Insect form vision as one potential shaping force of spider web decoration design

R. C. Cheng, E. C. Yang, C. P. Lin, M. E. Herberstein, I. M. Tso

Research output: Contribution to journalArticle

31 Citations (Scopus)

Abstract

Properties of prey sensory systems are important factors shaping the design of signals generated by organisms exploiting them. In this study we assessed how prey sensory preference affected the exploiter signal design by investigating the evolutionary relationship and relative attractiveness of linear and cruciate form web decorations built by Argiope spiders. Because insects have an innate preference for bilaterally symmetrical patterns, we hypothesized that cruciate form decorations were evolved from linear form due to their higher visual attractiveness to insects. We first reconstructed a molecular phylogeny of the Asian members of the genus Argiope using mitochondrial markers to infer the evolutionary relationship of two decoration forms. Results of ancestral character state reconstruction showed that the linear form was ancestral and the cruciate form derived. To evaluate the luring effectiveness of two decoration forms, we performed field experiments in which the number and orientation of decoration bands were manipulated. Decoration bands arranged in a cruciate form were significantly more attractive to insects than those arranged in a linear form, no matter whether they were composed of silks or dummies. Moreover, dummy decoration bands arranged in a cruciate form attracted significantly more insects than those arranged in a vertical/horizontal form. Such results suggest that pollinator insects' innate preference for certain bilateral or radial symmetrical patterns might be one of the driving forces shaping the arrangement pattern of spider web decorations.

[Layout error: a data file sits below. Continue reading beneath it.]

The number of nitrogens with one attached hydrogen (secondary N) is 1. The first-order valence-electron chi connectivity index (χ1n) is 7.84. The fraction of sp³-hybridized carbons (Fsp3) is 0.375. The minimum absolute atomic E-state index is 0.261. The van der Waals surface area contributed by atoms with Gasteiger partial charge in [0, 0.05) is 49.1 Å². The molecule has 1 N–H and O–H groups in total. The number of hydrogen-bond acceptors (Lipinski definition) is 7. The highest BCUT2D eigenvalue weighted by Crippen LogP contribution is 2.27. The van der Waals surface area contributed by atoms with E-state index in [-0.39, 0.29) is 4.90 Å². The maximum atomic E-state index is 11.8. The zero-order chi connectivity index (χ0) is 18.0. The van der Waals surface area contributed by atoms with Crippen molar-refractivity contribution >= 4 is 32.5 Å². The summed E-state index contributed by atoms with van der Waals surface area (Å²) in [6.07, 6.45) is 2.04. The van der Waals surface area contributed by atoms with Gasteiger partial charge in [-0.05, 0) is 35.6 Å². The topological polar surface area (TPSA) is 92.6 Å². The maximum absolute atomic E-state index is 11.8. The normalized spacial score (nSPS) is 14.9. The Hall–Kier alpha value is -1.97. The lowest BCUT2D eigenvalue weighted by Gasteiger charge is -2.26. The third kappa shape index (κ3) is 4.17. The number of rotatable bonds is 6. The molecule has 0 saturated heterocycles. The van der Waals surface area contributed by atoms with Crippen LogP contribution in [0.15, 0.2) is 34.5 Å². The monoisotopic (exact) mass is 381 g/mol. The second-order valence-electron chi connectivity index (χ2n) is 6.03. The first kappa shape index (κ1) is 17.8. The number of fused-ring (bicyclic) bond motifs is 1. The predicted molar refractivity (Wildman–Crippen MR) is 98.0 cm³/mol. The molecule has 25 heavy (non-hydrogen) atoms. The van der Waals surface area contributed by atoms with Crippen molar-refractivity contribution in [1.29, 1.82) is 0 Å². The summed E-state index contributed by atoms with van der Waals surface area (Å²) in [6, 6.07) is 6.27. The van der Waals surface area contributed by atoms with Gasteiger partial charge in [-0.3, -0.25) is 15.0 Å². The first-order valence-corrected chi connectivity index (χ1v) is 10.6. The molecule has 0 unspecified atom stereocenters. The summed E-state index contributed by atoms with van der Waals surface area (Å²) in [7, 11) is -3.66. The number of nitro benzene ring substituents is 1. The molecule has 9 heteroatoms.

Original languageEnglish
Pages (from-to)759-768
Number of pages10
JournalJournal of Experimental Biology
Volume213
Issue number5
DOIs
Publication statusPublished - 2010 Mar 1

Keywords

  • Araneidae
  • Argiope
  • Orb web
  • Stabilimentum
  • Visual ecology
  • Web decoration

ASJC Scopus subject areas

  • Ecology, Evolution, Behavior and Systematics
  • Physiology
  • Aquatic Science
  • Animal Science and Zoology
  • Molecular Biology
  • Insect Science

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